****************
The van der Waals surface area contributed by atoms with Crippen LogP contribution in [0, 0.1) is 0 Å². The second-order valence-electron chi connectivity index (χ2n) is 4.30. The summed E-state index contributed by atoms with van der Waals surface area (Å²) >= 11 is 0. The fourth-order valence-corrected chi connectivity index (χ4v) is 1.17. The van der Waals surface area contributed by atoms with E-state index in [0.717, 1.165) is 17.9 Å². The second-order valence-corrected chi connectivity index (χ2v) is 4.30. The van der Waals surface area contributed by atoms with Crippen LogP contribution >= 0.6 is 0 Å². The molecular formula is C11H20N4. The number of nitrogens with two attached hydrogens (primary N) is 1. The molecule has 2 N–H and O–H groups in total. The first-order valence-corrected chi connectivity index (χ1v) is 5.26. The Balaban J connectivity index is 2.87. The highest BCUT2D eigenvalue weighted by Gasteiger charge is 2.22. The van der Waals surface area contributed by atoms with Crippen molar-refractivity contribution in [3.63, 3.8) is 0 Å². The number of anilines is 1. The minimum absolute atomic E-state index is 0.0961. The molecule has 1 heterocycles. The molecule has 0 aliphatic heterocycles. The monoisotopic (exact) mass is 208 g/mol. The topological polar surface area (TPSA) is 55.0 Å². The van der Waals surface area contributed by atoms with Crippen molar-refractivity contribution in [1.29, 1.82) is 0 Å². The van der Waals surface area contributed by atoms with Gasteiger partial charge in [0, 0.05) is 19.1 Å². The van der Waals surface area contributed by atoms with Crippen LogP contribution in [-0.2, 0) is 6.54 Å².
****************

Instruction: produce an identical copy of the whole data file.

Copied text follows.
The van der Waals surface area contributed by atoms with Crippen LogP contribution in [0, 0.1) is 0 Å². The second-order valence-electron chi connectivity index (χ2n) is 4.30. The summed E-state index contributed by atoms with van der Waals surface area (Å²) >= 11 is 0. The fourth-order valence-corrected chi connectivity index (χ4v) is 1.17. The van der Waals surface area contributed by atoms with E-state index in [0.717, 1.165) is 17.9 Å². The second-order valence-corrected chi connectivity index (χ2v) is 4.30. The van der Waals surface area contributed by atoms with Crippen LogP contribution >= 0.6 is 0 Å². The molecular formula is C11H20N4. The number of nitrogens with two attached hydrogens (primary N) is 1. The molecule has 2 N–H and O–H groups in total. The first-order valence-corrected chi connectivity index (χ1v) is 5.26. The Balaban J connectivity index is 2.87. The highest BCUT2D eigenvalue weighted by Gasteiger charge is 2.22. The van der Waals surface area contributed by atoms with Crippen molar-refractivity contribution in [3.63, 3.8) is 0 Å². The number of anilines is 1. The minimum absolute atomic E-state index is 0.0961. The molecule has 1 heterocycles. The molecule has 0 aliphatic heterocycles. The monoisotopic (exact) mass is 208 g/mol. The topological polar surface area (TPSA) is 55.0 Å². The van der Waals surface area contributed by atoms with Crippen molar-refractivity contribution in [1.29, 1.82) is 0 Å². The van der Waals surface area contributed by atoms with Gasteiger partial charge in [0, 0.05) is 19.1 Å². The van der Waals surface area contributed by atoms with Crippen LogP contribution in [-0.2, 0) is 6.54 Å².